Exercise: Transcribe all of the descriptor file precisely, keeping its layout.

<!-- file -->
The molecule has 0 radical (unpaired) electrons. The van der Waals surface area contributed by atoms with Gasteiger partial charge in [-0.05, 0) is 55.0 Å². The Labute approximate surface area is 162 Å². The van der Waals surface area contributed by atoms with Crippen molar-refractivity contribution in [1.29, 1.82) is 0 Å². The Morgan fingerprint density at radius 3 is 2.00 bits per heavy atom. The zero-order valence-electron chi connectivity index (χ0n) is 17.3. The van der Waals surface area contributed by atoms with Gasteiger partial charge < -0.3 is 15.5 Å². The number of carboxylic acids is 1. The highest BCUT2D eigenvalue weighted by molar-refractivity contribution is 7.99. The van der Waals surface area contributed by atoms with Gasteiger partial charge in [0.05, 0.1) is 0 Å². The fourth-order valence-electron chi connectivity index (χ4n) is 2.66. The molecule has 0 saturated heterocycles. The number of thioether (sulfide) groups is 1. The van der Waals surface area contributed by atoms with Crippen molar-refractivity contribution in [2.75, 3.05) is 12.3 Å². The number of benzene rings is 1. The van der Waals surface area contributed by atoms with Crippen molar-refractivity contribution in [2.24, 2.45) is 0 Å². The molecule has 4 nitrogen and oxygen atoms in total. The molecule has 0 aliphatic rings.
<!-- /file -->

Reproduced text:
The molecule has 0 radical (unpaired) electrons. The van der Waals surface area contributed by atoms with Gasteiger partial charge in [-0.05, 0) is 55.0 Å². The Labute approximate surface area is 162 Å². The van der Waals surface area contributed by atoms with Crippen molar-refractivity contribution in [1.29, 1.82) is 0 Å². The Morgan fingerprint density at radius 3 is 2.00 bits per heavy atom. The zero-order valence-electron chi connectivity index (χ0n) is 17.3. The van der Waals surface area contributed by atoms with Gasteiger partial charge < -0.3 is 15.5 Å². The number of carboxylic acids is 1. The highest BCUT2D eigenvalue weighted by molar-refractivity contribution is 7.99. The van der Waals surface area contributed by atoms with Gasteiger partial charge in [0.05, 0.1) is 0 Å². The fourth-order valence-electron chi connectivity index (χ4n) is 2.66. The molecule has 0 saturated heterocycles. The number of thioether (sulfide) groups is 1. The van der Waals surface area contributed by atoms with Crippen molar-refractivity contribution in [2.75, 3.05) is 12.3 Å². The number of benzene rings is 1. The van der Waals surface area contributed by atoms with Crippen molar-refractivity contribution in [2.24, 2.45) is 0 Å². The molecule has 4 nitrogen and oxygen atoms in total. The molecule has 0 aliphatic rings.